Ataxic cerebral palsy

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Ataxic cerebral palsy
The cerebellum (shown in red) is the region of the brain affected by ataxic cerebral palsy

Ataxic cerebral palsy is clinically in approximately 5–10% of all cases of cerebral palsy, making it the least frequent form of cerebral palsy diagnosed.[1] Ataxic cerebral palsy is caused by damage to cerebellar structures, differentiating it from the other two forms of cerebral palsy, which are spastic cerebral palsy (damage to cortical motor areas and underlying white matter) and dyskinetic cerebral palsy (damage to basal ganglia).[2]

Because of the damage to the cerebellum, which is essential for coordinating muscle movements and balance, patients with ataxic cerebral palsy experience problems in coordination, specifically in their arms, legs, and trunk. Ataxic cerebral palsy is known to decrease muscle tone.[3]

The most common manifestation of ataxic cerebral palsy is intention (action) tremor, which is especially apparent when carrying out precise movements, such as tying shoe laces or writing with a pencil. This symptom gets progressively worse as the movement persists, causing the hand to shake. As the hand gets closer to accomplishing the intended task, the trembling intensifies which makes it even more difficult to complete.[4]

Like all forms of CP, there is no cure for ataxic cerebral palsy. However, there are a number of diverse treatments which together have been used to limit the negative effects of the condition. Like all forms of CP it is most common for ataxic cerebral palsy to be congenital, resulting from errors in the development of the cerebellum and connexins during pregnancy. However it is also possible to be acquired via meningitis or even by head trauma.[5]

Signs and symptoms

Due to impaired balance, patients who have ataxic cerebral palsy often walk with their feet unusually far apart (a wide gait). In addition, the low muscle tone caused by ataxic cerebral palsy causes people to appear very unsteady, as their body is constantly trying to counterbalance itself. Infants with the condition often take a significantly longer amount of time to be able to walk without support, and over 50% of all children with ataxic cerebral palsy experience some form of a learning disability or speech impediment.[1]

The condition, whether resulting from cerebellar malformation or injury, results in incomplete cerebral development and no two people are affected in the same way.[6] In general, cerebral palsy is a physical impairment that affects posture and the development of movement. Ataxic cerebral palsy in particular, is manifested in the performance of movements with abnormal force, rhythm, and accuracy.[4] Patients have hypotonia (decreased muscle tone), signs of ataxia (loss of full control of bodily movement), impaired balance and coordination, intention tremors, and a wide-based gait (in walking patients).[7]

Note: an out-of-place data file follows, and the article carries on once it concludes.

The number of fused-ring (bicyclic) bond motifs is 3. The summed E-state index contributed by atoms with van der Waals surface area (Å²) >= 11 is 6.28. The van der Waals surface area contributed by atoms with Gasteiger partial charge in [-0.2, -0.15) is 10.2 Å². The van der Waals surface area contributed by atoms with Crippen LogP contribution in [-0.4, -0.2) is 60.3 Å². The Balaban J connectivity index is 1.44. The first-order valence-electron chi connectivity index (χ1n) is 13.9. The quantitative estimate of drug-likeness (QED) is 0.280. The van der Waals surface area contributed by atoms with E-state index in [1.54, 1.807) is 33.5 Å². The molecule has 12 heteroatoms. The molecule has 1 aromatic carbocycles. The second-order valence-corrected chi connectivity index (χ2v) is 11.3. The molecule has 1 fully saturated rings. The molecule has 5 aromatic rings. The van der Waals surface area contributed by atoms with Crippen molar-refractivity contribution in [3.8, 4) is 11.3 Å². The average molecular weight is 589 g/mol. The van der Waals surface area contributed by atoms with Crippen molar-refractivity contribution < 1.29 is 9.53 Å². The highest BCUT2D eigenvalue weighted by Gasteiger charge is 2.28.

Cerebral development typically occurs in the first two years of life when the infant is acquiring new motor and adaptive skills, consequently signs and symptoms of ataxic cerebral palsy begin to manifest during this time period. Typically patients fail to reach motor milestones and show a qualitative difference in motor development.[6] During the neonatal period (first 28 days of life), children are noted to be lethargic, relatively immobile, and floppy.[5] Moreover, hypotonia is greatest during this period, even though muscle tone increases with age, it never reaches normal levels.[5] The limbs show weakness, incoordination in voluntary movement, dysdiadochokinesis (in inability to perform rapidly alternating movements), and titubation.[5]


Brain regions and WM motor tracts affected in spastic, dyskinetic, and ataxic CP

Approximately 2-2.5 per thousand children born in the western world have cerebral palsy, with increasing incidence in twin and premature births.[6] Ataxic cerebral palsy accounts for 5 to 10% of all cases.[7]

The cause of cerebral palsy, in particular its ataxic subtype is unknown, but thought to be due to malformation or damage in the cerebellum and its many connections,.[5][7]

The majority of cases that present malformation of the cerebellum are congenital, however acquired ataxic cerebral palsy can result from meningitis, trauma, birth complications, and encephalopathies (septic, acute, disseminated, and toxic).[5]

In addition, maternal viral infections may cause damage to the fetal brain due to increase in inflammatory cytokines produced during infection. Brain injury can occur during prenatal, perinatal, or postnatal periods. Most cases of cerebral palsy, approximately 80%, are acquired prenatally from unknown causes. Incidence increases with decreasing gestational period—fewer than 32 weeks of gestation and birth weight less than 5 Ib 8 oz or 2500g.[7]